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Can Developers Upgrade Property Without Displacing All Small Businesses


As the DC area experiences widespread redevelopment in nearly every neighborhood, small, family businesses are being displaced.


Even as Tysons morphs from an office center to a full-fledged mixed-use hub with retail and residential space, surrounding pockets of long-established small businesses are giving way to new or redesigned Class-A retail and office space.

“If a building gets redone, rents go up. That’s called progress,” says Jim Corcoran, president and CEO of the Northern Virginia Chamber of Commerce, which includes the Tysons area.

“Evolution and change is not always comfortable,” he adds. But he says he understands the dilemma members of smaller chambers face.


Redevelopment and relocation issues can turn quite sour between renters and property owners, says Andrew Painter, a zoning attorney with Walsh, Colucci, Lubeley & Walsh and a director of the Falls Church Chamber of Commerce (snapped at a Bisnow event last year).

“We in the Chamber get caught in the crosshairs because we want to support redevelopment, but on the other hand, our membership is largely made up of these people that can be displaced,” he says. “On the flip side, you’ve got owners who want to sell as quickly as possible and have every legal right to do so.”

To facilitate amicable moves for both tenants and landlords—and possibly avoid a political backlash against commercial gentrification—Andrew and the Falls Church Chamber recently published a relocation guide for its small business members that includes information on key local government agencies and officials, tips for lease negotiation and finding new space, lists of required permits and more.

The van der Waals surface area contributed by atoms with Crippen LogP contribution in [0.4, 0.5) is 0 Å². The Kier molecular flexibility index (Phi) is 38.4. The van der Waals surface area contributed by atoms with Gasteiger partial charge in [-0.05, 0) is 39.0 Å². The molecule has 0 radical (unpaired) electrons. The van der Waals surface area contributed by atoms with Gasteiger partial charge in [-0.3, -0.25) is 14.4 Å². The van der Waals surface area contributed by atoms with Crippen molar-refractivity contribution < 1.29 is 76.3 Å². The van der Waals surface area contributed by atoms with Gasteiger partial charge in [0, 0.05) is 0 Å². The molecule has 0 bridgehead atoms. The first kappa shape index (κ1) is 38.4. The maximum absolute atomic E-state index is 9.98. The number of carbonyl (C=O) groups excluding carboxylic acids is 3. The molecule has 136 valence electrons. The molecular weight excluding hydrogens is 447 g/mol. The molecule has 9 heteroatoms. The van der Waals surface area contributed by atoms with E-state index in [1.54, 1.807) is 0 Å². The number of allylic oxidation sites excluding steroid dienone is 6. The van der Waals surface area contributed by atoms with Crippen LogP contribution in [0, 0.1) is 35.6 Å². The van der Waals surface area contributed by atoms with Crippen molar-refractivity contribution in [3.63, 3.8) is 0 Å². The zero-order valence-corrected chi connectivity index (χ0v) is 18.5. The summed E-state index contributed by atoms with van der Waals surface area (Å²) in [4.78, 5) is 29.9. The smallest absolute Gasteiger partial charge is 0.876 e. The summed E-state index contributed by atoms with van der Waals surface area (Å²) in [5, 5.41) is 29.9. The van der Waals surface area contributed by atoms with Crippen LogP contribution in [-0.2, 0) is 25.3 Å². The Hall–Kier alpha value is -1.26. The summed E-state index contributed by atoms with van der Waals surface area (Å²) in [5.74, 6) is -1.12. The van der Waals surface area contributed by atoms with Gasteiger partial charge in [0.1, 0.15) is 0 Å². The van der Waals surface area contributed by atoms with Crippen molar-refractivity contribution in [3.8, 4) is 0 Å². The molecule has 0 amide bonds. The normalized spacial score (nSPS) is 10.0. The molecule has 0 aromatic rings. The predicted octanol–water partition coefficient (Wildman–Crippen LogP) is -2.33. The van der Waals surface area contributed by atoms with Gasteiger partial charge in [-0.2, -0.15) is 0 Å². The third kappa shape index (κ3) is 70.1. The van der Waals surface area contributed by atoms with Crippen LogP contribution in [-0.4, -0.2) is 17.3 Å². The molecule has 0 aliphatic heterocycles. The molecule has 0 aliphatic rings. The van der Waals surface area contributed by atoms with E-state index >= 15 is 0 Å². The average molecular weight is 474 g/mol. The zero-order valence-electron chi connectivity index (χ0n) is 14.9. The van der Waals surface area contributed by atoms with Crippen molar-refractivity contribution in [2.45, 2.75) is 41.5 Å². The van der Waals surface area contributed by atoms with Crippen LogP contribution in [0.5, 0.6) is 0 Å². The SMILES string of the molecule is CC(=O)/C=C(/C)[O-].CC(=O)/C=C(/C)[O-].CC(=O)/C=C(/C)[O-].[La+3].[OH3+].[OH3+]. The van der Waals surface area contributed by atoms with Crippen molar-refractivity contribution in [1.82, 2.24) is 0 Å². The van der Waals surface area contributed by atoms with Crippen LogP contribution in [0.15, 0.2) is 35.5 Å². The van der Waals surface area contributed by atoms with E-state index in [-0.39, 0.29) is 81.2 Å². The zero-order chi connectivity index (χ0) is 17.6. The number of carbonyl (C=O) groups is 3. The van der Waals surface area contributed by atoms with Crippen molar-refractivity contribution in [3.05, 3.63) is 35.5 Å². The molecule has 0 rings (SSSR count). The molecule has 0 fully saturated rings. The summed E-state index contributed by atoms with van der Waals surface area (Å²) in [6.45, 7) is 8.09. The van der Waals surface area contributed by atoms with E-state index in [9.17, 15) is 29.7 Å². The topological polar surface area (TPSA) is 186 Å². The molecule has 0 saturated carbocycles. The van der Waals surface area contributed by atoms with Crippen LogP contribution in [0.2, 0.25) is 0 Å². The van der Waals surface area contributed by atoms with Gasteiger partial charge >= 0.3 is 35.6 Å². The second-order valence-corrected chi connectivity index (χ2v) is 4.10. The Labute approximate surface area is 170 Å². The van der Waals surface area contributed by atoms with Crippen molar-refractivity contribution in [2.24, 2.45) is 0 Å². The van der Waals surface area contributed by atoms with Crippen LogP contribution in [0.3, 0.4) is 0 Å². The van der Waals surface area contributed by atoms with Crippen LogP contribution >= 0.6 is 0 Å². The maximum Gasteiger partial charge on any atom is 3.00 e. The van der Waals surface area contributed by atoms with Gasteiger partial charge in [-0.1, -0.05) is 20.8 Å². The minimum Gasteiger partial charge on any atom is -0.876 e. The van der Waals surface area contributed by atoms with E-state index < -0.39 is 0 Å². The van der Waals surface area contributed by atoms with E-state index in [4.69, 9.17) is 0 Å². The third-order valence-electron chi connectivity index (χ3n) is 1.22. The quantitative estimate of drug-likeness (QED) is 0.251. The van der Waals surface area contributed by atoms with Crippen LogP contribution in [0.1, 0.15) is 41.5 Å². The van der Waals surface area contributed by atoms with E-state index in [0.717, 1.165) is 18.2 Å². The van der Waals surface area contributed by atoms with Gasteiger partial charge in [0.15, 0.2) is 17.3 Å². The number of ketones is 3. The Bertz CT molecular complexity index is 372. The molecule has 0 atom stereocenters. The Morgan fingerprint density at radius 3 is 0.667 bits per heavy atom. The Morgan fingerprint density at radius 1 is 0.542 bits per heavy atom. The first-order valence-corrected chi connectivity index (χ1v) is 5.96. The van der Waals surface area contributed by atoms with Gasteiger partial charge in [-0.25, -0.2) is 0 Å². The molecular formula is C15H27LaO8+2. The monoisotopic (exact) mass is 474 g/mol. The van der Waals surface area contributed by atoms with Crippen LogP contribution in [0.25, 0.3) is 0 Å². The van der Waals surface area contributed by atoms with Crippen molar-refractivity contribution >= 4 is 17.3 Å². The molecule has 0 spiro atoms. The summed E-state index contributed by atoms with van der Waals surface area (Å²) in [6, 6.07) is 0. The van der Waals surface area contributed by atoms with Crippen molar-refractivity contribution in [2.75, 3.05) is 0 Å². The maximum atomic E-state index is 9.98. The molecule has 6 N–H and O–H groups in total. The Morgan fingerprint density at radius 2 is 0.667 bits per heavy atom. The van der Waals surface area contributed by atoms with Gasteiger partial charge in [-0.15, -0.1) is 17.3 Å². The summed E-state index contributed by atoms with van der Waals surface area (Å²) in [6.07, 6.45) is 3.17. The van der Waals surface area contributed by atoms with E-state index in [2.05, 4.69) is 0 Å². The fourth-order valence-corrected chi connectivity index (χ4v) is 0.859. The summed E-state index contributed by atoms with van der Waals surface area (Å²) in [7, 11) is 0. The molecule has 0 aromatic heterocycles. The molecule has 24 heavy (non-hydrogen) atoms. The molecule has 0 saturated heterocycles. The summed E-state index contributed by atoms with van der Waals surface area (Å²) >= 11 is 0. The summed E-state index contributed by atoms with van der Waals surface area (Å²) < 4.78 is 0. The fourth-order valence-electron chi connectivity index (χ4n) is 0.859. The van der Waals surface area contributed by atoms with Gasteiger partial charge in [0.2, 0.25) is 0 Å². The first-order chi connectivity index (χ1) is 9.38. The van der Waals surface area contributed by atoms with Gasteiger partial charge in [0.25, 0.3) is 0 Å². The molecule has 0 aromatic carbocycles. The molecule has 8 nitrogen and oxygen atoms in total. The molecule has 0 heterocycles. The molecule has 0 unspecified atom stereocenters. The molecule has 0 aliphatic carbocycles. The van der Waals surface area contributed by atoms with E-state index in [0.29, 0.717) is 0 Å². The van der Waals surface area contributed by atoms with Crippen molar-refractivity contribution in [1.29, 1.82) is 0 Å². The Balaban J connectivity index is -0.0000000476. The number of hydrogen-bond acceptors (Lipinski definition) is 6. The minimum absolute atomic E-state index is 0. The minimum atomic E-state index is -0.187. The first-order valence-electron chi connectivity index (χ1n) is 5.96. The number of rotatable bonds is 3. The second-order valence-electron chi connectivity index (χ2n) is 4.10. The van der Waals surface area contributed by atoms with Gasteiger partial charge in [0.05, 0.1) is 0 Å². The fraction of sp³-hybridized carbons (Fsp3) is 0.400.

Andrew says he believes this is the first such educational document of its kind in the US and that other chambers will follow Falls Church’s lead.


Schupp Cos president Ray Schupp (right, snapped next to CRC Partners director Bereket Selassie), owned space in the Courthouse area of Arlington that he rented to a martial arts gym proprietor on a short-term lease with the mutual understanding that he would build on the site within a few years. So when it came time for the gym to move, it was no surprise, and Ray helped the owner search for a new location.

Now, he is developing the Courthouse site into Hyatt Place, a 90k SF, 168-room hotel and the former gym will become a restaurant on the site.

Ray suggests developers who also are small business landlords should nurture tenants by keeping their rents reasonable, especially during their first couple of years in business. Structuring leases to foster success will allow small businesses to build the capital needed to relocate.


In neighboring Annandale, with its large immigrant population, relocation is not running small businesses out of town, “but small businesses may need to transform with the times to remain successful,” says an Annandale Chamber of Commerce statement sent to Bisnow. The chamber has taken a different tack in presenting development ideas to the many first-generation immigrant shop owners.

They are eager to “get their foot in the door,” says architect Jeffrey Levine, of Levine Design Studio, which provides architectural and planning services to local businesses in Annandale and the DC area.

Having established their businesses in Annandale’s many older single-story buildings, the newcomers have a substantial immigrant community to serve and from which to earn a decent living. But unfamiliarity with American customs and business practices makes them reluctant to change when redevelopment knocks on their door.

Jeffrey and the Annandale Chamber created the Annandale Demonstration Project in 2011, aimed at educating the mostly Korean small business owners about the advantages of jointly selling their properties, each located on about 2 acres. Consolidation would create an area of seven to 10 acres for a multi-use development of retail and housing.

The five-story project would create 83k SF of shops and restaurants on the first floor and 210k SF of housing units on the upper floors at a cost of $75M to $85M, Jeffrey says.

The proposal created “a little bit of conflict,” the British-born architect acknowledges, between the chamber and the Korean landowners. "It is understandable that they are reluctant to take the risk of partnering with others to create a larger project," Jeffrey says, "which could be a more profitable in the long term, rather than staying with what they have now.”

Jeffrey, who works closely with Korean business leaders, says the project nevertheless has heightened interest in potential consolidation. It’s also has led to several smaller local projects, including the renovation of Hana Plaza, a two-story commercial property in Annandale that could become part of a larger project down the road.